LV Recommends: Frozen yogurt, ice cream and sweets in the Iowa City area

Wilton’s Candy Kitchen in Wilton, Iowa

It can get painfully hot in Iowa in the summer, and what better to cool than a creamy, frozen treat? Even in winter, Iowa’s selection of ice cream, frozen yogurt and other frozen confections is top-notch.

Dane’s Dairy

1460 Willow Creek Ct., Iowa City

Tucked away behind a gas station on the outskirts of town lies an adorable time capsule of Iowa City history and delicious ice cream. Each spring, for the past 50 years, Dane’s Dairy, a drive-in ice cream shack staffed by the friendliest crew of gangly teens, reopens and blesses us with sublime cones of fresh strawberry soft serve. There are other frozen treats on their vast menu, including a signature ice cream bar made with hot fudge and peanuts, but it seems there are, sadly, never enough days in summer to try them all. Curiously, there is also an assortment of what appear to be carousel animals installed around the property, so you can sit on a little metal horse while you eat your cone, and pretend you’re in a David Lynch movie. Or just sit at one of the picnic tables; the ice cream will still be exactly what you need on a hot summer evening.

Funcrest Dairy and Grill

3977 W. Overlook Rd. N.E., Iowa City

Located near the Coralville Reservoir, Funcrest Dairy and Grill is open seasonally on evenings and weekends. Funcrest offers campers, cyclists and beach-goers traditional summer food: ice cream, burgers and fried goodness. The chocolate or vanilla soft serve, which is extra rich and creamy, can be served in a cone, and also with fruit or candy to make it a shake, sundae or “Cyclone” (Funcrest’s version of a Blizzard). Funcrest is also the halfway point on one of the area’s most popular bike rides, and there’s little better than a root beer float to help you refuel for the hilly return to Iowa City.

 Wilton’s Candy Kitchen
Wilton’s Candy Kitchen

Wilton’s Candy Kitchen

310 Cedar St., Wilton

A 30-minute drive will take you to Wilton, Iowa, home to the world’s longest continuously running ice cream parlor, open during warmer months. Opened in 1860, Wilton’s Candy Kitchen is listed on the National Historic Register, and the interior and exterior have changed little since they opened. Sit on one of the round chrome bar stools and talk to the current owners, George and Thelma Nopoulos, who will surely have a recommendation for what to order. The ice cream is homemade, along with many of the toppings. Try the banana split, or sip on a phosphate and reminisce.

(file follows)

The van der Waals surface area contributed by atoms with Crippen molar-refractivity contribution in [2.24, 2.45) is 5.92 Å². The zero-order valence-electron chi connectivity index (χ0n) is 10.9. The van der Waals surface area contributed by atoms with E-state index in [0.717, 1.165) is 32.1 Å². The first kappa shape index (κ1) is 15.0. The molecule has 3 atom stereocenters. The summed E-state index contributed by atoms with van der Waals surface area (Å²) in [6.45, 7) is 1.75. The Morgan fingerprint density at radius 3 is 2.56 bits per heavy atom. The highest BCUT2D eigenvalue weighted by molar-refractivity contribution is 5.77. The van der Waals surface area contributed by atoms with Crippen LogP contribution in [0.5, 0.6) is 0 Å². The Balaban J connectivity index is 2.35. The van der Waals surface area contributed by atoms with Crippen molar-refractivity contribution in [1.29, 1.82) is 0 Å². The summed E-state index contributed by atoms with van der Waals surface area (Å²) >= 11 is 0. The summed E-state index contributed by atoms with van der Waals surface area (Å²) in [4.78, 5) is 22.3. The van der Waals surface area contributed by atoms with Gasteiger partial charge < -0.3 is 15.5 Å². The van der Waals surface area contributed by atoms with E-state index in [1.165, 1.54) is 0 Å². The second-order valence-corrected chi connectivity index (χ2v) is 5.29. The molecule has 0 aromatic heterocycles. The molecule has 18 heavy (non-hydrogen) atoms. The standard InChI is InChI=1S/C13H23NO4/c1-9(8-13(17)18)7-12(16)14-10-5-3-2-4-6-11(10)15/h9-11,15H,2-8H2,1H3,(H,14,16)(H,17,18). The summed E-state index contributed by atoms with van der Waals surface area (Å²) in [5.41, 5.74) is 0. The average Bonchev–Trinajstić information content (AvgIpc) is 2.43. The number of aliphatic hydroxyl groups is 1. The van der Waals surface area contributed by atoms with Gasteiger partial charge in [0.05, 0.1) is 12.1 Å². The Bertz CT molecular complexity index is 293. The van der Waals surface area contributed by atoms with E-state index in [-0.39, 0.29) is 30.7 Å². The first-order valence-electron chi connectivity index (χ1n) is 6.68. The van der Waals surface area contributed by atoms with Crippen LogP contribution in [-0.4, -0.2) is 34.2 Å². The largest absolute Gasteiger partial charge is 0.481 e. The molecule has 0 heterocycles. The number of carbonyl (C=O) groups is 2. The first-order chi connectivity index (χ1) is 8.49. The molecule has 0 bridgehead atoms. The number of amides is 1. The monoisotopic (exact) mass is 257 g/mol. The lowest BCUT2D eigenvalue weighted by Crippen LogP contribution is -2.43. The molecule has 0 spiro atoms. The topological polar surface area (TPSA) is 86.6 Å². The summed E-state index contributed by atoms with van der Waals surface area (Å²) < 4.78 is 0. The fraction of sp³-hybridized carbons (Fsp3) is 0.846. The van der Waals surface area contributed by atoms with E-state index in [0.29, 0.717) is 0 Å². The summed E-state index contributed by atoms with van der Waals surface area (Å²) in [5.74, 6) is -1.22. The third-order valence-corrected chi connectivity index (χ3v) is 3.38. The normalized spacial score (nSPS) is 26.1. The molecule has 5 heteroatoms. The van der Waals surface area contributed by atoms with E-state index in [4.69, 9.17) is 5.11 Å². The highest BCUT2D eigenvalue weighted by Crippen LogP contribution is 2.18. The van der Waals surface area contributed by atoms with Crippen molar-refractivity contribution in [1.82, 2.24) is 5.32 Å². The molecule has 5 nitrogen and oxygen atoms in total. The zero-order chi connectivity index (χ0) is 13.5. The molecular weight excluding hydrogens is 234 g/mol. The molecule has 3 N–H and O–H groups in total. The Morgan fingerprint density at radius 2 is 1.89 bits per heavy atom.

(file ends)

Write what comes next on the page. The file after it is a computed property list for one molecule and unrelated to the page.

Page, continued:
Heyn’s Ice Cream Parlor

811 S. 1st Ave., Iowa City
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Open year-round, Heyn’s has more than 40 flavors of hard ice cream, all made in-house. Flavors range from the decadent to the divine and include a stunningly creamy coconut chip, flecked with coconut and dark chocolate, as well as banana pudding, studded with vanilla wafers and as lavish as its namesake treat. There’s also a full menu of shakes and soft-serve confections. Hand-scooped pints are available to go, so if you can’t decide on a flavor, take some home and try them all.


132 S. Clinton St., Iowa City

Amid the profusion of fro-yo shops that have opened in the Iowa City area over the past couple of years, Yotopia stands apart. For one, it is owned locally by Veronica Tessler, who makes a point to engage the community through various projects, including public art. Tessler has also built relationships with Iowa dairies, and you can taste the efforts in what is certainly the creamiest frozen yogurt in town. And the inviting space, interactive row of self-serve machines and buffet of toppings make this a downtown sweet spot.


104 S. Linn St., Iowa City

If you are looking for a more formal atmosphere in which to enjoy your ice cream, head to Baroncini. Dessert is probably the best thing that the restaurant does, and like the rest of its menu, everything is inspired by Italian cuisine. Many of the desserts come with gelato, and while it isn’t made in house, most of the accoutrements are. The gelato “affogato con espresso e il biscotto” is pure pre-recession nostalgia: large in portion, lavish in presentation (served in a martini glass, no less) and brimming with chocolate sauce, espresso, whipped cream and strawberries. It is over-the-top indulgent, not to mention delicious.



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